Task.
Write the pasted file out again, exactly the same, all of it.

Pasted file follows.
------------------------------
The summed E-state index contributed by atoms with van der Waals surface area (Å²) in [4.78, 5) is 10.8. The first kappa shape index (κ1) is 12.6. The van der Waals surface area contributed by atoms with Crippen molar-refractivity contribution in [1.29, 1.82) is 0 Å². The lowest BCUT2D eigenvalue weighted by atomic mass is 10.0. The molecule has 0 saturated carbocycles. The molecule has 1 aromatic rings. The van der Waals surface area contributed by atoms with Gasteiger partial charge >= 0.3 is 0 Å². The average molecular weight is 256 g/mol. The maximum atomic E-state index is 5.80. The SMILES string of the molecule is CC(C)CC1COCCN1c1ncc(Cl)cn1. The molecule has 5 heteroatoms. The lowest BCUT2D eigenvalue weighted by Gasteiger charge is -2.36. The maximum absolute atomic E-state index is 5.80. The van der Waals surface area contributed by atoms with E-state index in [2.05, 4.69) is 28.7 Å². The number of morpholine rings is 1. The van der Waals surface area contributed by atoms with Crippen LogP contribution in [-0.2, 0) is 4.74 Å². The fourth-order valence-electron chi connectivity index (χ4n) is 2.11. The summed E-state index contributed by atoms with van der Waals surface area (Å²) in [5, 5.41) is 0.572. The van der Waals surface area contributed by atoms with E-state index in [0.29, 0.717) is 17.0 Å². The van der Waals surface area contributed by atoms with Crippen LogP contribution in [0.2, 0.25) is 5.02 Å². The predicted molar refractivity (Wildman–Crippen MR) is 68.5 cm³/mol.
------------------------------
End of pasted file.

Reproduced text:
The summed E-state index contributed by atoms with van der Waals surface area (Å²) in [4.78, 5) is 10.8. The first kappa shape index (κ1) is 12.6. The van der Waals surface area contributed by atoms with Crippen molar-refractivity contribution in [1.29, 1.82) is 0 Å². The lowest BCUT2D eigenvalue weighted by atomic mass is 10.0. The molecule has 0 saturated carbocycles. The molecule has 1 aromatic rings. The van der Waals surface area contributed by atoms with Gasteiger partial charge >= 0.3 is 0 Å². The average molecular weight is 256 g/mol. The maximum atomic E-state index is 5.80. The SMILES string of the molecule is CC(C)CC1COCCN1c1ncc(Cl)cn1. The molecule has 5 heteroatoms. The lowest BCUT2D eigenvalue weighted by Gasteiger charge is -2.36. The maximum absolute atomic E-state index is 5.80. The van der Waals surface area contributed by atoms with E-state index in [2.05, 4.69) is 28.7 Å². The number of morpholine rings is 1. The van der Waals surface area contributed by atoms with Crippen LogP contribution in [-0.2, 0) is 4.74 Å². The fourth-order valence-electron chi connectivity index (χ4n) is 2.11. The summed E-state index contributed by atoms with van der Waals surface area (Å²) in [5, 5.41) is 0.572. The van der Waals surface area contributed by atoms with E-state index in [0.29, 0.717) is 17.0 Å². The van der Waals surface area contributed by atoms with Crippen LogP contribution in [0.2, 0.25) is 5.02 Å². The predicted molar refractivity (Wildman–Crippen MR) is 68.5 cm³/mol.